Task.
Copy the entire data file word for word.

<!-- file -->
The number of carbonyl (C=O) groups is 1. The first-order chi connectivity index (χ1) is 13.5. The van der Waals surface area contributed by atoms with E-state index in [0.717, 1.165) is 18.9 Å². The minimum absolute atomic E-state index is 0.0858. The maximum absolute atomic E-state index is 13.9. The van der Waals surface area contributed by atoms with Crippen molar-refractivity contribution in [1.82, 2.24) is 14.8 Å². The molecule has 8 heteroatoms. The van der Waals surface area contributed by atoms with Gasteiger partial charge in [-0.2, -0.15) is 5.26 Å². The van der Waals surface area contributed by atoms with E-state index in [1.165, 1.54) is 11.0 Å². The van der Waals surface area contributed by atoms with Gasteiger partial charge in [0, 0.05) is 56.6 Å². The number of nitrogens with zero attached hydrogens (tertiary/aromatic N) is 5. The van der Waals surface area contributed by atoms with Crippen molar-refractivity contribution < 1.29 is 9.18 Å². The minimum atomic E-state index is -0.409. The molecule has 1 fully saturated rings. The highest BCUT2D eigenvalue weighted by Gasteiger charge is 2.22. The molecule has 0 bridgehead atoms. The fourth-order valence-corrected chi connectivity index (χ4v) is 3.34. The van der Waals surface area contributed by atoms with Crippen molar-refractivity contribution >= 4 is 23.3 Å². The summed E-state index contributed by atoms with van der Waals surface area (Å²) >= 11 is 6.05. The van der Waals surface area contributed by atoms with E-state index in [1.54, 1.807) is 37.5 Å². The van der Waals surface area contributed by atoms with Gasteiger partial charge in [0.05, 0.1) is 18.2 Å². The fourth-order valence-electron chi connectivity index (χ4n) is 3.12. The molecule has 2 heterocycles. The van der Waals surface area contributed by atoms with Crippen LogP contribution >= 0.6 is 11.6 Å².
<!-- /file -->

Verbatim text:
The number of carbonyl (C=O) groups is 1. The first-order chi connectivity index (χ1) is 13.5. The van der Waals surface area contributed by atoms with E-state index in [0.717, 1.165) is 18.9 Å². The minimum absolute atomic E-state index is 0.0858. The maximum absolute atomic E-state index is 13.9. The van der Waals surface area contributed by atoms with Crippen molar-refractivity contribution in [1.82, 2.24) is 14.8 Å². The molecule has 8 heteroatoms. The van der Waals surface area contributed by atoms with Gasteiger partial charge in [-0.2, -0.15) is 5.26 Å². The van der Waals surface area contributed by atoms with E-state index in [1.165, 1.54) is 11.0 Å². The van der Waals surface area contributed by atoms with Gasteiger partial charge in [0, 0.05) is 56.6 Å². The number of nitrogens with zero attached hydrogens (tertiary/aromatic N) is 5. The van der Waals surface area contributed by atoms with Crippen molar-refractivity contribution < 1.29 is 9.18 Å². The minimum atomic E-state index is -0.409. The molecule has 1 fully saturated rings. The highest BCUT2D eigenvalue weighted by Gasteiger charge is 2.22. The molecule has 0 bridgehead atoms. The fourth-order valence-corrected chi connectivity index (χ4v) is 3.34. The van der Waals surface area contributed by atoms with Crippen molar-refractivity contribution >= 4 is 23.3 Å². The summed E-state index contributed by atoms with van der Waals surface area (Å²) >= 11 is 6.05. The van der Waals surface area contributed by atoms with E-state index in [1.54, 1.807) is 37.5 Å². The van der Waals surface area contributed by atoms with Gasteiger partial charge in [0.05, 0.1) is 18.2 Å². The fourth-order valence-electron chi connectivity index (χ4n) is 3.12. The molecule has 2 heterocycles. The van der Waals surface area contributed by atoms with Crippen LogP contribution >= 0.6 is 11.6 Å².